Competition Coaching: Introduction
(CCI – L2T)
6 - 9 males
6 - 8 females
FUNdamentals
(FUN)
Community Coaching
(CC)
0 - 6 Active Start
(AS)
Community Coaching: Introduction
(ICC)


In Training, Trained and Certification

Coaches can participate in training opportunities to acquire or refine the skills and knowledge required for a particular coaching context as defined by the sport. However to be certified in a coaching context, coaches must be formally evaluated.

The NCCP model defines a coach as:

  • In training when some required training has been completed. "Training" is provided through sport-specific workshops exclusively up to the CCI context and a combination of sport-specific and non sport-specific workshops for the subsequent contexts (CCD and above).
  • Trained when all required training is complete for a given context. In addition to attending workshops, coaches are required to meet some practical stage-specific requirements.
  • Certified when all training and evaluation requirements have been met. Coaches competencies are evaluated on their demonstrated ability to perform within a context in areas such as program design, practice planning, performance analysis, program management, ethical coaching, support to participants during training, and support to participants in competition.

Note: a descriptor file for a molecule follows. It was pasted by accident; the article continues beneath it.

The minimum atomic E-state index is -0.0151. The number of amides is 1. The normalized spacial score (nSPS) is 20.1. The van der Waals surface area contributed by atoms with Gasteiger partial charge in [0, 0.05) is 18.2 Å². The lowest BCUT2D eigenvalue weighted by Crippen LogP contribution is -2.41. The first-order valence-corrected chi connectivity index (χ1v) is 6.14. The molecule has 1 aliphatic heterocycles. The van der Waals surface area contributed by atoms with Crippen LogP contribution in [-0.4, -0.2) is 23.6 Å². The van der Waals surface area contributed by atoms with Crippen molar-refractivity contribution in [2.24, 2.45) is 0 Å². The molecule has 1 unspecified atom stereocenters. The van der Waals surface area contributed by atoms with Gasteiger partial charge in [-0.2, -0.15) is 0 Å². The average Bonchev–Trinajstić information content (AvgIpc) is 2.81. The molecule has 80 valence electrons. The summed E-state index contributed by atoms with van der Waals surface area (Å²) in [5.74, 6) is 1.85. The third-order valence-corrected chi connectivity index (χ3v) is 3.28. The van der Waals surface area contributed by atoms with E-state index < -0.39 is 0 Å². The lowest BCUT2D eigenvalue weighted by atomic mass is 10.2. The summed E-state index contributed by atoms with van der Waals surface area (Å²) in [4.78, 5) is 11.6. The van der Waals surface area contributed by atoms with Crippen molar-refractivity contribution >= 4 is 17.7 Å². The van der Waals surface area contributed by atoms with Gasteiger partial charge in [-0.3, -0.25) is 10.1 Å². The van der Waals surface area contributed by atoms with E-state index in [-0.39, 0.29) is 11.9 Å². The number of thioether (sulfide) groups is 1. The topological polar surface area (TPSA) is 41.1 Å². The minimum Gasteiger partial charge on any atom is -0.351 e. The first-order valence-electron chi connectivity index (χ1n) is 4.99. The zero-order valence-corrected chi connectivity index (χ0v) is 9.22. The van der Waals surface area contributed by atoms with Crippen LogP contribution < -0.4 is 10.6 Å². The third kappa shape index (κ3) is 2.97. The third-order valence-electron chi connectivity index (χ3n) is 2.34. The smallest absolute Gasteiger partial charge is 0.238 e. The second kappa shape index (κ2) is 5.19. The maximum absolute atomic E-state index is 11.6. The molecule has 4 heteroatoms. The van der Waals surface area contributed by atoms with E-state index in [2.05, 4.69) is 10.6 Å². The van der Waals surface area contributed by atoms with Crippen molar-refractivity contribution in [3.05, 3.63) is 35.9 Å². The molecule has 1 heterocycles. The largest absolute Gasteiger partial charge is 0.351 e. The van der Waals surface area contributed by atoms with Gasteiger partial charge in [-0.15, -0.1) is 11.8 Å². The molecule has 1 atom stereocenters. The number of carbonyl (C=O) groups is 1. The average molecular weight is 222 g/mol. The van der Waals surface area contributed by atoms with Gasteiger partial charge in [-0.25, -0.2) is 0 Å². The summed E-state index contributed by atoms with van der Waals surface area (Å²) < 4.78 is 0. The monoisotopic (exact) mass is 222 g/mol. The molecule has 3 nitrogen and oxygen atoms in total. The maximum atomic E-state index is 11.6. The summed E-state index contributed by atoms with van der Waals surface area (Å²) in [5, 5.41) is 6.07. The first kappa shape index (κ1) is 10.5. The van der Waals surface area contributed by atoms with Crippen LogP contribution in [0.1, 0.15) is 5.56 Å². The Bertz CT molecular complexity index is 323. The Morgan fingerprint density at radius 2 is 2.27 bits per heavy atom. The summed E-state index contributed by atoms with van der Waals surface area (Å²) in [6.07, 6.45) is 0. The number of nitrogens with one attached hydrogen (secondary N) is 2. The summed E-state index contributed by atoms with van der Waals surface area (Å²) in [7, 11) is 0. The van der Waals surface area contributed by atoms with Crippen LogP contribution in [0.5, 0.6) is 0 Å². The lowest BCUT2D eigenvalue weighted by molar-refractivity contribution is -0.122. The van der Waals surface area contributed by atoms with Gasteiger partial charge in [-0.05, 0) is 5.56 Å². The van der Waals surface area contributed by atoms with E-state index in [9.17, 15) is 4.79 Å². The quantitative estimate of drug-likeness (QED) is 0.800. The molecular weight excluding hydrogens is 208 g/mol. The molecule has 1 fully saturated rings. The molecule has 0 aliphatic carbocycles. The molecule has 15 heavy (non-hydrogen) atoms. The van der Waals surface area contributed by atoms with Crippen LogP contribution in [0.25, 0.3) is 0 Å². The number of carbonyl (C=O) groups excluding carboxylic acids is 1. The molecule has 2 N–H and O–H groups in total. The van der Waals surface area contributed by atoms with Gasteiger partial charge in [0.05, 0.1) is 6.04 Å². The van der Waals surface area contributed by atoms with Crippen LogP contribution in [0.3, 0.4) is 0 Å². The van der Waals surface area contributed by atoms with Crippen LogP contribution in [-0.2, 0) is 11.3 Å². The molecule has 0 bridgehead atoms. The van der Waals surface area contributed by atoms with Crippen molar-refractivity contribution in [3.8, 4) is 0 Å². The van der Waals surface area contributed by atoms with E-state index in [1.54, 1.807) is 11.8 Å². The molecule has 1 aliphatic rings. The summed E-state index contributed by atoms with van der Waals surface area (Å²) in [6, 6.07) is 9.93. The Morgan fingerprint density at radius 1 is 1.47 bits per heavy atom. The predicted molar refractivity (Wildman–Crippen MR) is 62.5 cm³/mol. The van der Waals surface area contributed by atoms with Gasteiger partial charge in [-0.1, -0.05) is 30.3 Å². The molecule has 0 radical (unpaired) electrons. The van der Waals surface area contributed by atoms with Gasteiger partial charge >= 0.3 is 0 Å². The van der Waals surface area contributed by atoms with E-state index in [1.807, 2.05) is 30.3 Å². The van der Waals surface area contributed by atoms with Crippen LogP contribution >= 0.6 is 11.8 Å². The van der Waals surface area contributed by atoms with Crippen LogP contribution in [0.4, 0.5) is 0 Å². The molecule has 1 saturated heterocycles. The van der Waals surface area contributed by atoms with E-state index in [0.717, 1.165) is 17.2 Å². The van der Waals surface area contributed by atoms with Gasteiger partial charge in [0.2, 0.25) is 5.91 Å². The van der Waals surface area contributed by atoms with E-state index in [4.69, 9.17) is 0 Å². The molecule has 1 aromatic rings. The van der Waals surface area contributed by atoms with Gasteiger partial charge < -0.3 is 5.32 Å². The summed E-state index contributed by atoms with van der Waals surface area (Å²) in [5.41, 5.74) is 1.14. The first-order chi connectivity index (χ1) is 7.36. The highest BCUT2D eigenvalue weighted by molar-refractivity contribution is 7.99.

Equivalency and challenge process

To acquire NCCP training and/or certification, coaches are expected to progress through the series of workshops designed for this purpose. In exceptional situations, the CCC NCCP Committee may consider granting new competency based NCCP qualifications through the equivalency or challenge options outlined on the CCC website.

Check your NCCP certification status

The NCCP Database is an important tool that supports the efforts of all Canadians involved in coach education. Access to this database will provide all coaches with the opportunity to track their progress and guide their development. Go to the CAC website to view your transcripts


A Closer Look at the Coaching Levels

Community Coach

The community coach (CC) context is broken down into two steps, each of them corresponding to a specific LTAD stage:

NCCP Context LTAD Stage Athlete age
Introduction to Community Coaching
(ICC)
Active Start 0 - 6
Community Coaching
(CC)
FUNdamentals 6 – 9 males
6 – 8 females


Introduction to Community Coaching (ICC) (10 hours)
The workshop is designed to teach parents and other beginning coaches how to deliver a series of age-appropriate skill development sessions under the supervision of more experienced coaches. The orientation is for skiers of all age groups with an emphasis on working with children under six years of age. Coaches will be taught basic coaching skills, how to teach the fundamentals of technique, growth and development considerations, how to create a motivating learning environment and how to set up a ski playground. There are no prerequisites except enthusiasm and the minimum age requirement of 16 years.

Community Coaching (CC) (16 hours)